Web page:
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Hill Climbers: Ginny-ing Up New Staffers

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Cassie Smedile got the short end of the stick.

In her application for the press secretary opening in Rep. Ginny Brown-Waite’s (R-Fla.) office, her task was to simply write a column on health care. Compared to the typical application essays for jobs in Brown-Waite’s office, that question seems rather dull. Lower-level applicants have been asked questions on everything from bocce ball to iPod music selections for Queen Elizabeth II.

In May, Smedile was hired as Brown-Waite’s press secretary from her job as minority deputy communications director for the House Ways and Means Committee, a position she held for the past two years. Prior to those jobs, Smedile worked a brief stint in 2007 as staff assistant to Rep. Roy Blunt (R-Mo.).

Smedile’s duties now principally include managing media inquiries and information dissemination for Brown-Waite.

“This is the first time I have ever worked for a personal office, and it’s a whole different kind of energy,” she said. Having moved out of the policy world, Smedile notes that her new job allows for a lot more creativity. “We are always thinking of new ways to reach out to our constituents, so the job is more free-flowing compared to my previous work,” she said.

A 24-year-old Missourian and 2007 graduate of Marquette University, Smedile looks forward to the opportunities her new job presents — including an opportunity to play on Brown-Waite’s bocce team. The Congresswoman’s staffers are known in Washington, D.C., bocce circles as strong enthusiasts of the sport.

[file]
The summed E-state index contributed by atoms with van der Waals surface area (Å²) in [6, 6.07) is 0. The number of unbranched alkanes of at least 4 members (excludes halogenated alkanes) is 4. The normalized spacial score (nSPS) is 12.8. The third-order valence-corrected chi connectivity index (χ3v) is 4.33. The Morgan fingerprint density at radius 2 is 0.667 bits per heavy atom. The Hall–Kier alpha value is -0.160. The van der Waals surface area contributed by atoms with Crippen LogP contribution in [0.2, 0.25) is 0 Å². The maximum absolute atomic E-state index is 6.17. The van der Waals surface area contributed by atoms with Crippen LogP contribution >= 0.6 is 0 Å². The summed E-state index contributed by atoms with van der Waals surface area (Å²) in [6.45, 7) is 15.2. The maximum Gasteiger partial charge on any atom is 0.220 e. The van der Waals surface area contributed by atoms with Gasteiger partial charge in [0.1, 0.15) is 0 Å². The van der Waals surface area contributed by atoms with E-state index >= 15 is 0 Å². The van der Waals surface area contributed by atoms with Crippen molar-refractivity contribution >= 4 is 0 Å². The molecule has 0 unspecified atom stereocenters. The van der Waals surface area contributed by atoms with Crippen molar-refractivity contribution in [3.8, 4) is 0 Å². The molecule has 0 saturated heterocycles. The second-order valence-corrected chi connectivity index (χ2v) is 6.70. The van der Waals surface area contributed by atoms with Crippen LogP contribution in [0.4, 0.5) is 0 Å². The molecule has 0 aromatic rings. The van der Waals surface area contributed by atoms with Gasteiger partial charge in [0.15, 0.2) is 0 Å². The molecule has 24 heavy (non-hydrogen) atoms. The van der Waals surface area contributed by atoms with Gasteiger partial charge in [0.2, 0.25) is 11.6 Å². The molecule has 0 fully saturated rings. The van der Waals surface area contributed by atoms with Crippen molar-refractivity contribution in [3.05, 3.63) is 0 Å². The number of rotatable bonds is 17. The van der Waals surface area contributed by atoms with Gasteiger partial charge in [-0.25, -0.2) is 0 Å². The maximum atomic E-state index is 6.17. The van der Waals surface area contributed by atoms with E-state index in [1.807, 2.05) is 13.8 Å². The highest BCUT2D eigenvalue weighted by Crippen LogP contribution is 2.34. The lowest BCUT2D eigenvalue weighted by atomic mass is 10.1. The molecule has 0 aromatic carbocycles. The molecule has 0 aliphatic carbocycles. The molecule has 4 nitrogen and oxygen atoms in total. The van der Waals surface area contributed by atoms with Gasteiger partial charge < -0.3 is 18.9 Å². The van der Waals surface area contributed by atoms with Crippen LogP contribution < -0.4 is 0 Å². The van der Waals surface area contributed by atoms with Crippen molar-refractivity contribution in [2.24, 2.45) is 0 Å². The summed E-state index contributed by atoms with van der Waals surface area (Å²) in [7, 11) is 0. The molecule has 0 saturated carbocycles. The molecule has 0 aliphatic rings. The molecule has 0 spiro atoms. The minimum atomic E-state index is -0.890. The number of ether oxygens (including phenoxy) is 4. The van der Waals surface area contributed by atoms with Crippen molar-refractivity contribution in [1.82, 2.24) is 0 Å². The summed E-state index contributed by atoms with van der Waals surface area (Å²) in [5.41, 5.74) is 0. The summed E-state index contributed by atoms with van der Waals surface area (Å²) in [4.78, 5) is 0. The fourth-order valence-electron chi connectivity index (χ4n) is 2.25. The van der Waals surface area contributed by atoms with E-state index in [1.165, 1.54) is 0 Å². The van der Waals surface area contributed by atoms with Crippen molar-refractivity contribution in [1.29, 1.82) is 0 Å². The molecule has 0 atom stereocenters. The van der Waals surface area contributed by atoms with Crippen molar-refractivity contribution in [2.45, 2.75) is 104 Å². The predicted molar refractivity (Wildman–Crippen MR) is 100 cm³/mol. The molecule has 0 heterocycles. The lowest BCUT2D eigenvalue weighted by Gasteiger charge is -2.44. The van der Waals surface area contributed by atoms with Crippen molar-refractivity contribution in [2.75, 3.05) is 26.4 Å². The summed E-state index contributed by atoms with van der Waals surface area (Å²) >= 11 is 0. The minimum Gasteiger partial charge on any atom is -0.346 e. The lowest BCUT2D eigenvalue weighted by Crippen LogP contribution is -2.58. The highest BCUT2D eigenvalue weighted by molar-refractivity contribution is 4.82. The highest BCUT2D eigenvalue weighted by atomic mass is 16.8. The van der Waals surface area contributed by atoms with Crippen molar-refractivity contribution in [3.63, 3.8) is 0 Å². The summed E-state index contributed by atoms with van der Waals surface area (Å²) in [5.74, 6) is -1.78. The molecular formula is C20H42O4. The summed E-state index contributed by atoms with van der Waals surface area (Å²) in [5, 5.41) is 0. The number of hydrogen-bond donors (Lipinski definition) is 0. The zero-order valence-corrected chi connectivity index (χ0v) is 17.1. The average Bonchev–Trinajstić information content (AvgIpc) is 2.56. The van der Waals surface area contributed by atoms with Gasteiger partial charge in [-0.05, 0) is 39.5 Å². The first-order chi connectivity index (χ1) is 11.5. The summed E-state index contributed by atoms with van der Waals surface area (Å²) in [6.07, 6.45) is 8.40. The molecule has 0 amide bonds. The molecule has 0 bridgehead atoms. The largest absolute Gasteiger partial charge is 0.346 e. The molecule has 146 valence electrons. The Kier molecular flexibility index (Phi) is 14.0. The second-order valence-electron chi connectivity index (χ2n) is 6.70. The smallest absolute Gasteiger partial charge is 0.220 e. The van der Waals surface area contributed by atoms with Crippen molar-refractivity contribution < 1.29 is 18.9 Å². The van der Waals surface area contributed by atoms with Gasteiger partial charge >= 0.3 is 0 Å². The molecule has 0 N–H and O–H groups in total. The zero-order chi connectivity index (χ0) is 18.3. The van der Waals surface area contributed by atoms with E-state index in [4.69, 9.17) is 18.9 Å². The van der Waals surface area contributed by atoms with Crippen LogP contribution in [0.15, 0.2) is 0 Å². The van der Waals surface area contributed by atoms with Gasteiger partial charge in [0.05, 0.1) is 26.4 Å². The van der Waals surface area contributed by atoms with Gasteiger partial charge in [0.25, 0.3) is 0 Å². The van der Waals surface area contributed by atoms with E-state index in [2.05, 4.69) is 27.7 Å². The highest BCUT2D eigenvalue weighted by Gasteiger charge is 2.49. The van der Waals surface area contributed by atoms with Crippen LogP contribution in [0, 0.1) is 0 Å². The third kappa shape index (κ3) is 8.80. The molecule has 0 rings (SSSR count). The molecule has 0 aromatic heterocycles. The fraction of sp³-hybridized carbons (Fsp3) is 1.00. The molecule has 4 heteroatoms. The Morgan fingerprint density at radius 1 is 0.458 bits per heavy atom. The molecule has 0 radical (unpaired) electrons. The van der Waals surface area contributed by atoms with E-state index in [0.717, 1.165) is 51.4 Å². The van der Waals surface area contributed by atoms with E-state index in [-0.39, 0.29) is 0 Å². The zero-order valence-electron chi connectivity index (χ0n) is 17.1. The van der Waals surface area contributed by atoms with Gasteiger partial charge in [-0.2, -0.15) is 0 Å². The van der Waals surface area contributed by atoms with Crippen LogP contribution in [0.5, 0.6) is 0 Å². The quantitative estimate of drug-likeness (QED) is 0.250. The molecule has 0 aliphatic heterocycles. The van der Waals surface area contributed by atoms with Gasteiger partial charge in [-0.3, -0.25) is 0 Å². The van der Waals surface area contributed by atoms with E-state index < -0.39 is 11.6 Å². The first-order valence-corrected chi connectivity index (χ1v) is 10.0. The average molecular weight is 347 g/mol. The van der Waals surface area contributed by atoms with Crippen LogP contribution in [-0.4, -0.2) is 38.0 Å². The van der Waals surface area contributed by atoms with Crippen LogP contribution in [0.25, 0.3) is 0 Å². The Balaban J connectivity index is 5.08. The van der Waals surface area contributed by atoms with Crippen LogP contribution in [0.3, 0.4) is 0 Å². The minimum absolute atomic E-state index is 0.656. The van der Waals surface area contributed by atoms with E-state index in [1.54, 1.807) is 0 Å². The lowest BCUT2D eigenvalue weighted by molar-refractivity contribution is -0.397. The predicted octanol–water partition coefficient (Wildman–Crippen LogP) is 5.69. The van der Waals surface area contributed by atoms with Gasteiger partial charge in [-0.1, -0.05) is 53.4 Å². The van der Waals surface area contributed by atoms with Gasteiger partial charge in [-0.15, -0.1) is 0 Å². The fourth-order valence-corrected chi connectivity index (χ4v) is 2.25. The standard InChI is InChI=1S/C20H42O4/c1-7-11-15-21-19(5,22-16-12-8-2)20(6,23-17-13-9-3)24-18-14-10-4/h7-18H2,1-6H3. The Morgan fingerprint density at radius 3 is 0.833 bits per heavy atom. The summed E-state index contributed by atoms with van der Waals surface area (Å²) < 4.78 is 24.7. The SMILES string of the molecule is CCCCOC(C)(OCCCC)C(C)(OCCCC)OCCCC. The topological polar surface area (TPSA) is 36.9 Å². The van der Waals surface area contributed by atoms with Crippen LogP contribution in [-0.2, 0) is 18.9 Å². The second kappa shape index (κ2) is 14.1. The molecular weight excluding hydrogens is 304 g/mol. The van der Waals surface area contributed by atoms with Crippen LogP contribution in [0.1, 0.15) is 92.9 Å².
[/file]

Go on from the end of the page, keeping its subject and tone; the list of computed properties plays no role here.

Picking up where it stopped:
Joining the staff just as the spring season was finishing, Smedile hopes to play in the future. “Bocce ball was something that really gauged my interest in working for the Congresswoman,” she said.

In the near future, however, she says the Brown-Waite staffers might branch out athletically. “We play bocce ball instead of softball, but we might switch that up soon,” she said. For Smedile, playing softball might give her a competitive advantage, as she is ambidextrous.

Other changes to the Brown-Waite office in May included the promotion of 23-year-old Katie Troller from legislative correspondent to legislative assistant. A 2008 graduate of Miami University in Ohio, Troller says that she knew she wanted to work for Brown-Waite when she saw the job application.

“I found out about the legislative correspondent job through a listserv posting. The job description asked for a 300-word essay describing how bocce ball changed your life. I instantaneously knew I wanted to work for an office that had such a great personality and appreciated bocce ball,” she said.

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